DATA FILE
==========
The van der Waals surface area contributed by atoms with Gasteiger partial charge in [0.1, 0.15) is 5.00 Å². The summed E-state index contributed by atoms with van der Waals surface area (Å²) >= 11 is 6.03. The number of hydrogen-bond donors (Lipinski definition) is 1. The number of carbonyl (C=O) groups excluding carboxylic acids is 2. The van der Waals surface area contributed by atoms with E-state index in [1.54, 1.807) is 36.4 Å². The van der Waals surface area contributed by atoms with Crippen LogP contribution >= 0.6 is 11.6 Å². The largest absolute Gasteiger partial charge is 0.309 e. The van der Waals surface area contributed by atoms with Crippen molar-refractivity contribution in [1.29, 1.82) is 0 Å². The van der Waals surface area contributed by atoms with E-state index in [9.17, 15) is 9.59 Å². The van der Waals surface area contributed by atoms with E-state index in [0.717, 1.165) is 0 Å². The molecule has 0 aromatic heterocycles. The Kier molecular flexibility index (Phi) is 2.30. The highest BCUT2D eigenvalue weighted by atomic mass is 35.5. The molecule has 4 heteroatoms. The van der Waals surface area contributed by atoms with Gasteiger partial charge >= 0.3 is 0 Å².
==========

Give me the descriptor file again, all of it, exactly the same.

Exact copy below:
The van der Waals surface area contributed by atoms with Gasteiger partial charge in [0.1, 0.15) is 5.00 Å². The summed E-state index contributed by atoms with van der Waals surface area (Å²) >= 11 is 6.03. The number of hydrogen-bond donors (Lipinski definition) is 1. The number of carbonyl (C=O) groups excluding carboxylic acids is 2. The van der Waals surface area contributed by atoms with E-state index in [1.54, 1.807) is 36.4 Å². The van der Waals surface area contributed by atoms with Crippen LogP contribution >= 0.6 is 11.6 Å². The largest absolute Gasteiger partial charge is 0.309 e. The van der Waals surface area contributed by atoms with Crippen molar-refractivity contribution in [1.29, 1.82) is 0 Å². The van der Waals surface area contributed by atoms with E-state index in [9.17, 15) is 9.59 Å². The van der Waals surface area contributed by atoms with E-state index in [0.717, 1.165) is 0 Å². The molecule has 0 aromatic heterocycles. The Kier molecular flexibility index (Phi) is 2.30. The highest BCUT2D eigenvalue weighted by atomic mass is 35.5. The molecule has 4 heteroatoms. The van der Waals surface area contributed by atoms with Gasteiger partial charge >= 0.3 is 0 Å².